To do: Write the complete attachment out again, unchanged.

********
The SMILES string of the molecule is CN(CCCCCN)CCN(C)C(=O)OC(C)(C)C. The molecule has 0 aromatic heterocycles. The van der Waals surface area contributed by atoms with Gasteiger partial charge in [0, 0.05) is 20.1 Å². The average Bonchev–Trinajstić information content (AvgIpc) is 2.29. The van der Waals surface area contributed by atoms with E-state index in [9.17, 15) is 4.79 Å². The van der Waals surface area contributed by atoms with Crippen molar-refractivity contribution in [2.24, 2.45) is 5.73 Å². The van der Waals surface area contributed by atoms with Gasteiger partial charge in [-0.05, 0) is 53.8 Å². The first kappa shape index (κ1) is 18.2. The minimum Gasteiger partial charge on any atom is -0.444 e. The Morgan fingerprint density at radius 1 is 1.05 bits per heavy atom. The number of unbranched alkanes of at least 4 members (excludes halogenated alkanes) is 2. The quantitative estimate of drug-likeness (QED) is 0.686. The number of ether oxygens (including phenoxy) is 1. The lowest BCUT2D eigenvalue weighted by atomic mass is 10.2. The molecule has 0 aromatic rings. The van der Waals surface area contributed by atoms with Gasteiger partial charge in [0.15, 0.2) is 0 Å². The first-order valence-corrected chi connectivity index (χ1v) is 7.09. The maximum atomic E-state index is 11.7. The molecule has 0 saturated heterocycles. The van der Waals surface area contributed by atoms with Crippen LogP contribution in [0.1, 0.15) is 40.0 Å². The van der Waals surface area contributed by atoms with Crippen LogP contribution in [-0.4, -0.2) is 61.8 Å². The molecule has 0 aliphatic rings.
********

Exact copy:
The SMILES string of the molecule is CN(CCCCCN)CCN(C)C(=O)OC(C)(C)C. The molecule has 0 aromatic heterocycles. The van der Waals surface area contributed by atoms with Gasteiger partial charge in [0, 0.05) is 20.1 Å². The average Bonchev–Trinajstić information content (AvgIpc) is 2.29. The van der Waals surface area contributed by atoms with E-state index in [9.17, 15) is 4.79 Å². The van der Waals surface area contributed by atoms with Crippen molar-refractivity contribution in [2.24, 2.45) is 5.73 Å². The van der Waals surface area contributed by atoms with Gasteiger partial charge in [-0.05, 0) is 53.8 Å². The first kappa shape index (κ1) is 18.2. The minimum Gasteiger partial charge on any atom is -0.444 e. The Morgan fingerprint density at radius 1 is 1.05 bits per heavy atom. The number of unbranched alkanes of at least 4 members (excludes halogenated alkanes) is 2. The quantitative estimate of drug-likeness (QED) is 0.686. The number of ether oxygens (including phenoxy) is 1. The lowest BCUT2D eigenvalue weighted by atomic mass is 10.2. The molecule has 0 aromatic rings. The van der Waals surface area contributed by atoms with Gasteiger partial charge in [0.15, 0.2) is 0 Å². The first-order valence-corrected chi connectivity index (χ1v) is 7.09. The maximum atomic E-state index is 11.7. The molecule has 0 saturated heterocycles. The van der Waals surface area contributed by atoms with Crippen LogP contribution in [0.1, 0.15) is 40.0 Å². The van der Waals surface area contributed by atoms with Crippen LogP contribution in [-0.4, -0.2) is 61.8 Å². The molecule has 0 aliphatic rings.